When our growing family outgrew our apartment we traveled west. Jackson rode between the two boys’ car seats as we took a leisurely 3-week drive across the continent. Together we explored the Great Lakes in Canada, the wind farms of Iowa, the Badlands of South Dakota, and the cowboy hats of Montana.
For the last couple of years we’ve called Seattle home. Time and disease have worn Jackson down: Cardiomyopathy, arrhythmia, seizures, Cushings disease, hypothyroidism, ruptured spleen, liver cancer, two torn ACLs, arthritis. He was slowing down but still had a spring in his step and enjoyed his daily walks around Volunteer Park and the antics of our two young boys, especially their sloppy eating: every toddler meal was a banquet of spilled yogurt, runaway peas, and splats of oatmeal for dear old Jack.
In the last year his walks became shorter and his time sleeping become longer. But he was in reasonably good shape when his 14th birthday arrived at the end of September. Still perky-eared, bright-eyed, and eager to greet anyone and everyone with a wriggling body and happy tail. In November he declined rapidly over a period of weeks, in the final days losing muscle control, the ability to stand, walk and eat. In the end he was trembling and restless despite a daily cocktail of three different pain medications. The last sleepless night was the worst, and the time had come. On November 15, at the age of 14, our sweet old dog passed on.
With Dr. Rickman’s kind support, we let him go at home, in the grass, in the sunshine, with my body wrapped around him and my face pressed close to his while I rubbed his supple neck. Those who knew him well will be warmed to hear he was snoring like a bear when he passed, adrift in the deepest, most contented sleep he has known in months.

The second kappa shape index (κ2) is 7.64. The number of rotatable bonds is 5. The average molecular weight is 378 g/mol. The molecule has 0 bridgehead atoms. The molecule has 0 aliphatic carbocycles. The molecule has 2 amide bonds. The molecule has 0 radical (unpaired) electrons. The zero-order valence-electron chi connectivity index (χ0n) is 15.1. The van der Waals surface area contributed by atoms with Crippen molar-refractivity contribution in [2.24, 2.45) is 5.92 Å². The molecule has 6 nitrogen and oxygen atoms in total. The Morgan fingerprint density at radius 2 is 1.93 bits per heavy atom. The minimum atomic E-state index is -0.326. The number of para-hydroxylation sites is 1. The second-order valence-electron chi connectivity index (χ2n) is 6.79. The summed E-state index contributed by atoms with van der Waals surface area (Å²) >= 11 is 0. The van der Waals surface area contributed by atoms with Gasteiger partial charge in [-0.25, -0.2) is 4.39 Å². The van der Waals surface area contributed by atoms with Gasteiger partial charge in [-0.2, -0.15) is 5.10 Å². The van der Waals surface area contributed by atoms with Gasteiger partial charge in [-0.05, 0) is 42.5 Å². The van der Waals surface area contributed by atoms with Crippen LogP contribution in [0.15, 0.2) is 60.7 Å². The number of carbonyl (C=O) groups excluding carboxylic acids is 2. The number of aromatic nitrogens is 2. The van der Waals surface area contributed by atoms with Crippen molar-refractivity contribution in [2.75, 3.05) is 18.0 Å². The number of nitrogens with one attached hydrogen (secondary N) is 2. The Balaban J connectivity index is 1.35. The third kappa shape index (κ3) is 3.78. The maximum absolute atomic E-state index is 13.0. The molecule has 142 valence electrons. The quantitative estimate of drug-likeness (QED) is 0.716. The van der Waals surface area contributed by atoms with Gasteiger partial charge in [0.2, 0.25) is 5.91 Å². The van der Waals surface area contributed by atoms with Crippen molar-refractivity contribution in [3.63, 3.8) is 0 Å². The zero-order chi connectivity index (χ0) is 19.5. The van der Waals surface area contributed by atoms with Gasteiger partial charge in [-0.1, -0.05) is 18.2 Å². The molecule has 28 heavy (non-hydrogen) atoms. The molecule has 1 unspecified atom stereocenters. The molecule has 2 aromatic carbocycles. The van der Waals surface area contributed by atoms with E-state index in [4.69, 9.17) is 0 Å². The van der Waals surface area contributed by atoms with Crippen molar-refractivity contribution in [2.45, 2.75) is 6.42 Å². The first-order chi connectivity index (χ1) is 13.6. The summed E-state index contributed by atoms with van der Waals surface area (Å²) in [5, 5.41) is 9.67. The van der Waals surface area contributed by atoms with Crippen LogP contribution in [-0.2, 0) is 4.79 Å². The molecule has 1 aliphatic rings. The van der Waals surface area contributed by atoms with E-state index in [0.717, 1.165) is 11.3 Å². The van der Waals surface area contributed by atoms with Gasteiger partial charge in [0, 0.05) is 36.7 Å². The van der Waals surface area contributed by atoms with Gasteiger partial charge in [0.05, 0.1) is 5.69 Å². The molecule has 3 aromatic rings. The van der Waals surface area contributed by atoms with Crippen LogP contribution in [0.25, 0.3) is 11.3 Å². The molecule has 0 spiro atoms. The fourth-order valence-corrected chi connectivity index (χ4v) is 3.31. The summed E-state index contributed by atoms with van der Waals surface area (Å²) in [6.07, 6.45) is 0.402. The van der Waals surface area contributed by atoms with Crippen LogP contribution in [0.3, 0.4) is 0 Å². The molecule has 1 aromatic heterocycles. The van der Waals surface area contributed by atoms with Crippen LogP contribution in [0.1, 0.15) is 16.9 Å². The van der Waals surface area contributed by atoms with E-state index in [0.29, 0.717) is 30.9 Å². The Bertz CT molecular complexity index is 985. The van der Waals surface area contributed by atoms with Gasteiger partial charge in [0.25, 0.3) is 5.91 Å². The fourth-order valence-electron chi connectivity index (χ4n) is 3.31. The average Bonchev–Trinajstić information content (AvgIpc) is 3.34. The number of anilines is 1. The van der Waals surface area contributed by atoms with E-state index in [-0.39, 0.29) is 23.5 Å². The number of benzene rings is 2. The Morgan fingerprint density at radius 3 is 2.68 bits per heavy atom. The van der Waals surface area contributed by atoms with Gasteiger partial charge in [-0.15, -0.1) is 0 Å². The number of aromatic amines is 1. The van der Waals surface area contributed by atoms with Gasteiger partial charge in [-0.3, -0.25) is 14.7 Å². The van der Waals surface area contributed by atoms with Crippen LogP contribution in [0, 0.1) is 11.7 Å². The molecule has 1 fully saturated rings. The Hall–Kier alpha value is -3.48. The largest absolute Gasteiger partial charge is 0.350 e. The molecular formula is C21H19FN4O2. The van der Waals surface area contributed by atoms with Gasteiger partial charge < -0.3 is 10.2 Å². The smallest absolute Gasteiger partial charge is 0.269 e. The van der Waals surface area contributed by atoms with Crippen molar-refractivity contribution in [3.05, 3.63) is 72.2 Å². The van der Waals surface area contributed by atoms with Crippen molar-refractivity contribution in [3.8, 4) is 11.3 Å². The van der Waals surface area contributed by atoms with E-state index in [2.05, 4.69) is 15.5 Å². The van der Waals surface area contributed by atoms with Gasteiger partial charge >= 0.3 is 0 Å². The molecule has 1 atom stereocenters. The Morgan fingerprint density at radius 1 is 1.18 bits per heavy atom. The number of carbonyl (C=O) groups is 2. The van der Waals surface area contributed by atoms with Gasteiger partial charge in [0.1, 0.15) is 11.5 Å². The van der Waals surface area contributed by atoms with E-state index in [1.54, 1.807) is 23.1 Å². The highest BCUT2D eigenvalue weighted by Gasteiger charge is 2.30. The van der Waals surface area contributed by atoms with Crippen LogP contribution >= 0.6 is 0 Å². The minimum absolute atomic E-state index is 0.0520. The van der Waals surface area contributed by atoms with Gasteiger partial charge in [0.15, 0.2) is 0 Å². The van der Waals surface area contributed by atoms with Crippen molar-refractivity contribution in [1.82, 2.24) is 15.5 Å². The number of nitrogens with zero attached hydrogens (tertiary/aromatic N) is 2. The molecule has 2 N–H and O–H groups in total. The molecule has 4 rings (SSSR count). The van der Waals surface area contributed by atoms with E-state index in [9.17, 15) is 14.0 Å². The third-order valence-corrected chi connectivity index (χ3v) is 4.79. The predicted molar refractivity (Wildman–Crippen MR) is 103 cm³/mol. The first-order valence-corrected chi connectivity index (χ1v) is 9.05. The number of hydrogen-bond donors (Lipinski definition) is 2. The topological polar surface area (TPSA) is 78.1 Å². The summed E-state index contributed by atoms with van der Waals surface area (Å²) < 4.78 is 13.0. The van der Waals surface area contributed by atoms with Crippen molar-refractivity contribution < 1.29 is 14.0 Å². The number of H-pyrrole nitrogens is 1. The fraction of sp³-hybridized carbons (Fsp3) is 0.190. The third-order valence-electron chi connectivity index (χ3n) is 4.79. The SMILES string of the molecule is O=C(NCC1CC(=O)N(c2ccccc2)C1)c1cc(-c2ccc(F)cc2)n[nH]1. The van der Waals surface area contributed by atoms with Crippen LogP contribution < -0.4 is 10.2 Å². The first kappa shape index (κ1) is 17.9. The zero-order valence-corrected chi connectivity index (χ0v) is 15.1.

When he was gone, I stroked is puppy-soft fur for the last time; it was so warm and glossy in the late afternoon sun. And I was overwhelmed by a deep sense of gratitude. Thank you for giving him to me. Thank you for giving me this beautiful, strong dog who kept the candle burning in my soul through the bitter, dark days and months after 9-11. This friend who touched the lives of so, so many people during his 14 years. How many Fire Island laps did he warm over the course of all those summers? Probably as many as the trains he boarded on our months of travels through Europe. He had an insatiable appetite for affection, always the 80-pound lapdog, always at the center of everything.
After Dr. Rickman had taken him away, I sat quietly on the sofa with a stiff single malt in my hand. So still. Just breathing. And I swear in that silent moment I felt his paws thunder across my chest with the vigor of a joyous young pup on a spring-loaded energy tear. 
Here are some photos of his time with us.  Please hold him in your heart for a moment. And thank you for permitting me this measure of release.

With Larry, the night we brought him home from his Brooklyn breeder. 1998.


A shoe-chewing baby-gate escape artist.


A young dog snorting around in new-fallen snow.

Fetch with Larry in the Rockaways.

My triathlon training partner in his early years. 2001.

With Shake, a couple of Vermont mountain lions…beware little bunny rabbits.

Tearing up the beach with me on Fire Island. Sabrina calls this picture "Free".

Etretat, Normandy, France: Jackson 2006… 


… and Monet 1885.

Stepping out in St Tropez with the yachts and the glitterati.

A rendezvous with Sabrina in the City of Light.

At the Christmas dinner table in Wildschonau, the Tyrolean Alps, Austria.

Ogled in Avignon.

Back home in Paris, blogging FroggyDoggy.

Daybreak on Fire Island…the grey is setting in after our EU sojourn.

With newborn baby Ben, happy for a warm body to snuggle with.

Greeting the sunrise with Charlie on Fire Island.


Patient as ever with growing Ben. 

With Charlie, enjoying his last summer on the beach.

Putting up with interloper #2, Graham. 2010.

Good friends now, my three boys.

November 15, 2012. Goodbye dear friend.

Saturday, November 24, 2012

Salem and Cocoa

Salem – adopted on June 25, 2000 at age 3